Screen control allows the movie makers to help prepare the viewers for the next action or a new character in a scene. For example, in the scene showing Ilsa's arrival in Casablanca and her move to speak with Rick, the shot after the flashback has the camera pan from right to left from Rick's face to his hand. The next shot features the camera pan in the opposite direction to follow Sam's movement to the right edge of the frame. Those two shots allow for the creation of open space in the center where a door is shown in the background and Ilsa walks in through that door. Thus, the visual staging is intentionally done to prepare the audience for action (Ilsa's entrance) that will take place in the center of the frame. The director and cinematographer of Citizen Kane also employs the use of camera movements to highlight the drama behind the scenes and present exciting filmic features to the audience. For example, the introduction of El Rancho has the camera move from a sign outside the restaurant, after which it ascends to the roof, then moves smoothly forward through the second sign towards a skylight. Once the camera moves to the window, the shot is dissolved to get to the shot of the inside of El Rancho. The dissolve employed in that scene is invisible thus brings out the effect of cutting through the glass window into the restaurant.
Further on aiding the audience in understanding situations of the movie, the use of different camera movements and framing are important. For example, the scene in Citizen Kane where Kane and his first wife are seated at the breakfast table is framed in a way that the distance between the two characters appear bigger yet they are using the same table. The technique of placing the two characters on the edge of the frames is a way of indicating their crumbling marriage. In the film, when subjects are almost out of the frame or when only their shadows are visible, the framing is done to suggest a pullout from the scene or a situation or to insinuate hidden actions of the actors. In the first scenes of Casablanca, there is a shot of Captain Renault talking to Rick against helping Lazlo. Rick is absent in the scene, but his shadow appears in the frame. That technique enables the audience to identify a dark side of Rick and his cold heart. And the shots that follow confirm the assumption by showing rick watch frigidly as Urgate is nabbed by the Nazi's.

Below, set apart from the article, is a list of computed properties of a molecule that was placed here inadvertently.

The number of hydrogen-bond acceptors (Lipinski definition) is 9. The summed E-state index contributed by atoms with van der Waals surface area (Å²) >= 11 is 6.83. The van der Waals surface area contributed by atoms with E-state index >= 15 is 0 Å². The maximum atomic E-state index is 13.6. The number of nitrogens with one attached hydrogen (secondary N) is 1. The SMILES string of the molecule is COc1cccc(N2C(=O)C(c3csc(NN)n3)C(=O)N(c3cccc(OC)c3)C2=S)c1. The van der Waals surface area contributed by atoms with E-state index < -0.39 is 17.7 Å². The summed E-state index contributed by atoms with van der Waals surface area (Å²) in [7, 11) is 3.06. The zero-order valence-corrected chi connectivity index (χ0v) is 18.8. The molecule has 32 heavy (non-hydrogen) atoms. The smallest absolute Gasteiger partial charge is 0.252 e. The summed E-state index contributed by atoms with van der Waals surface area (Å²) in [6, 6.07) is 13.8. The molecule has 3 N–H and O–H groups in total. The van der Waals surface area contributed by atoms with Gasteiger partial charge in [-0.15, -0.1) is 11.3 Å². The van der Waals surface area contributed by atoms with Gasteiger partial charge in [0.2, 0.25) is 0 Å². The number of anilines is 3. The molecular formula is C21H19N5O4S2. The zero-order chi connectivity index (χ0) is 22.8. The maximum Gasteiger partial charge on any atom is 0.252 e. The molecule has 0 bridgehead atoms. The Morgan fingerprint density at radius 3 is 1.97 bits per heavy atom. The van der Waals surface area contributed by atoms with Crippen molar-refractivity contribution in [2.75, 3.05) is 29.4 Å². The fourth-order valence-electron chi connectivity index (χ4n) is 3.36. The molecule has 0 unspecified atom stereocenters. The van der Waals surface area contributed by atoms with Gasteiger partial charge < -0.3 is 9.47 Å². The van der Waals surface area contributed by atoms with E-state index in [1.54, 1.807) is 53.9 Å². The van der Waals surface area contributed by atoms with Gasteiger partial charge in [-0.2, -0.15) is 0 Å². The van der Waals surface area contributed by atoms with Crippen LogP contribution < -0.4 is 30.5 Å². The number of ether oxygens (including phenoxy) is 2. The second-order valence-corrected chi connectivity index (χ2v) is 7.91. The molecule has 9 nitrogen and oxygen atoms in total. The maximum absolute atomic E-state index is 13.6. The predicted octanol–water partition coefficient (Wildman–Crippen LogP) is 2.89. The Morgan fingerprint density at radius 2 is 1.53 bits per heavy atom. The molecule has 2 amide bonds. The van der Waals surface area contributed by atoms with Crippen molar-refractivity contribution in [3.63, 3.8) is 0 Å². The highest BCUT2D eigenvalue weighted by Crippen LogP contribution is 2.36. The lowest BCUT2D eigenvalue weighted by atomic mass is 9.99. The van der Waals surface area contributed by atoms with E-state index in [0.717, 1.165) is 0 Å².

Screen control can, in other words, be described as the technique of using the camera to create a cinematic film that effectively tells the story. It is the process of translating the plot of the movie to the audience. For these reasons, screen control remains an important aspect of communicating through art. It is the process by which the viewer is enabled to understand the characters, identify with them and even decide to follow the story to the end. Filmmakers who employ different tactics in controlling how the audience sees the screen often succeed in their mission. That is why Curtiz and Welles managed to produce the most memorable, best-selling and entertaining films in the 20th century. Furthermore, Citizen Kane, in particular, introduced to the movie industry some screen control applications that are used up to today. Therefore, the screen should be controlled because that is the art of filming.
Curtiz, Michael, director. "Casablanca." Warner Bros, 1942.
Welles, Orson, director. "Citizen Kane." Mercury Productions, 1941.